Three years ago, the Veterans Administration issued proposed regulations that were to significantly reduce the number of veterans eligible to receive enhanced pension benefits if they needed long term care. The proposed regulations instituted a lookback period and penalties for transfers within 36 months of filing for application for these enhanced pension benefits. There was a lot of pushback from advocacy groups since many felt that by putting their life on the line for their country, there should be no means-testing for benefits.
The previous rules allowed penalty-free transfers of assets prior to applying for assistance and several other tools that were more generous than state Medicaid programs. There was no lookback period had the veteran met certain income and asset limits. The asset limits were not specified, but $80,000 was the amount usually used. There were no penalties if an applicant divests him- or herself of assets before applying. That is, before now you could transfer assets over the VA’s limit before applying for benefits and the transfers would not affect eligibility.
Learn about the changes. The new regulations, effective October 18, 2018, set a net worth limit of $123,600. But in the case of the VA, this number will include both the applicant’s assets and income. It will be indexed to inflation in the same way that Social Security increases. An applicant’s house (up to a two-acre lot) will not count as an asset even if the applicant is currently living in a nursing home. Applicants will also be able to deduct medical expenses from their income, now including payments to assisted living facilities, due to the new rules.
The regulations also establish a three-year look-back provision for asset transfers. Applicants will be required to disclose all financial transactions within the three years before the application and show that these transactions were for the benefit of the veteran of spouse. Applicants who transferred assets to put themselves below the net worth limit within three years of applying for benefits will be subject to a penalty period that can last as long as five years. There are exceptions to the penalty period for fraudulent transfers and for transfers to a trust for a child who is unable to “self-support.”
With these changes in place, in 2021, the VA will determine a penalty period in months by dividing the amount transferred that would have put the applicant over the net worth limit by the maximum annual pension rate (MAPR) for a veteran with one dependent in need of aid and attendance. For example, assume the net worth limit is $130,772.22 and an applicant has a net worth of $115,000. The applicant transferred $30,000 to a friend during the look-back period. If the applicant had not transferred the $30,000, his net worth would have been $145,000, which exceeds the net worth limit by $14,227.87. The penalty period will be calculated based on $14,227.87, the amount the applicant transferred that put his assets over the net worth limit ($145,000-$130,772.22).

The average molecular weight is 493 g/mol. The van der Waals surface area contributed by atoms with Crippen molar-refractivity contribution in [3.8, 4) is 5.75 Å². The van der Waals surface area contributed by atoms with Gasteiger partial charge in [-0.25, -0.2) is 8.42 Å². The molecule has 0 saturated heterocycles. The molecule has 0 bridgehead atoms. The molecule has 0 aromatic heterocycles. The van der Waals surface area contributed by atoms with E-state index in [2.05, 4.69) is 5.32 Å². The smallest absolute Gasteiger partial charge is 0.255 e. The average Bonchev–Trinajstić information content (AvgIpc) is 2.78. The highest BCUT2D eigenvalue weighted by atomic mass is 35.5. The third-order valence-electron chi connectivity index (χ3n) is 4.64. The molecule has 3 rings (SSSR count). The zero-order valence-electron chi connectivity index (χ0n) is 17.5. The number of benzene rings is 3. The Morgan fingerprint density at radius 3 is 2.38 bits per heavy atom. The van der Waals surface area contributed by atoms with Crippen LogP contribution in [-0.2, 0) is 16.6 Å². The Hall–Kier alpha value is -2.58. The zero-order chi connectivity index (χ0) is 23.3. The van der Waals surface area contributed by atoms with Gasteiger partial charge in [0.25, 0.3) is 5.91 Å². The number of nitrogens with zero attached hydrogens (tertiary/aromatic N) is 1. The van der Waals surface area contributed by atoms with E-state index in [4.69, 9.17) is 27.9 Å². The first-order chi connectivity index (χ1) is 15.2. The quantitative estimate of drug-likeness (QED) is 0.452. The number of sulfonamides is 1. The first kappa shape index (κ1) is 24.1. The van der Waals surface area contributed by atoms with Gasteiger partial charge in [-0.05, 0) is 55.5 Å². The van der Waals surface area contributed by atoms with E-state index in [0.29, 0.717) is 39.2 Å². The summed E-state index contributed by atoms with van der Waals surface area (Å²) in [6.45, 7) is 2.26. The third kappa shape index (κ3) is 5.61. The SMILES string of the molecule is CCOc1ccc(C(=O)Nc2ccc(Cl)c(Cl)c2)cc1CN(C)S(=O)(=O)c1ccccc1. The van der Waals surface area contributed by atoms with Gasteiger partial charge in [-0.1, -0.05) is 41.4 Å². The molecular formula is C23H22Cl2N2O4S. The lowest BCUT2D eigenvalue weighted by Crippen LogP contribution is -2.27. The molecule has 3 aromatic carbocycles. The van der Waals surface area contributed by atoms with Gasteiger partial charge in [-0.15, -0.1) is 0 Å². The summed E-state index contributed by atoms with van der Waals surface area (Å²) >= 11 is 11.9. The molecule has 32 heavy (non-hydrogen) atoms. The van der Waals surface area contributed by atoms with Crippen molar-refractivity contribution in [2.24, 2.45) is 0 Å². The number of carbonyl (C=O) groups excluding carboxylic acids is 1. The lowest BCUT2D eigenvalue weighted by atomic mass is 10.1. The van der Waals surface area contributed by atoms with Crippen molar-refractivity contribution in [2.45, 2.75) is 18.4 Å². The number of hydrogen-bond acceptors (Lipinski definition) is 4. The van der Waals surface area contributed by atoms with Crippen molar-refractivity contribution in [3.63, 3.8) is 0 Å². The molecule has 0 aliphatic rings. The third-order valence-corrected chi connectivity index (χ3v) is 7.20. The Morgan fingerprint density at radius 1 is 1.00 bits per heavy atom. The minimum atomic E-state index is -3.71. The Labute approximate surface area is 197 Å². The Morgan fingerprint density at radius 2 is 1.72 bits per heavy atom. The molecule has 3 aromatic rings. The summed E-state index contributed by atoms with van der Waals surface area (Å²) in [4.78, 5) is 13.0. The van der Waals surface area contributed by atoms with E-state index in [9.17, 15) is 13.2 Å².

The Veterans’ Administration offers a Special Pension with Aid and Attendance (A&A) benefit. This Special Pension (part of the VA Improved Pension program) allows for Veterans and surviving spouses who require the regular attendance of another person to assist in eating, bathing, dressing, or taking care of the needs of nature to receive additional monetary benefits. It also includes individuals who are blind or a patient in a nursing home because of mental or physical incapacity. Assisted care in an assisted living facility also qualifies. This is a “pension benefit” and is not dependent upon service-related injuries for compensation. Many Veterans who are in need of assistance qualify for this pension. Aid and Attendance can help pay for care in the home or assisted living facility.
The maximum for the Aid and Attendance Benefits in 2021:
- Single Veteran: $1,936 Monthly
- Married Veteran: $2,295 Monthly
- Surviving Spouse of a Veteran: $1,244 Monthly
- Net Worth Threshold for VA Benefits: $130,772.22
The Aid and Attendance Benefit is considered to be the third tier of a VA program called Improved Pension. The other two tiers are Basic and Housebound. Each tier has its own level of benefits and qualifications.
If you are not receiving VA disability compensation or pension payments already you may wish to apply for VA benefits. If you do not have special eligibility factors, e.g., receiving the Medal of Honor, you will have to provide information about your income as part of the health care enrollment process. This is called an income assessment or financial assessment (formerly known as a means test). The VA is required by law to collect this information. The information regarding your income will determine if you are eligible for VA health care and whether you will have to pay copays for certain types of medications or care.
Find out more information about VA Benefits by clicking here to watch the video, “Heather Scurti from Slutsky Elder Law Interviews Scott Ferguson from Veterans Benefit Assistance.”
If you are a Veteran and you and your loved one would like to discuss how we can assist with long-term care planning, contact our office today at (610)940-0650 for a consultation.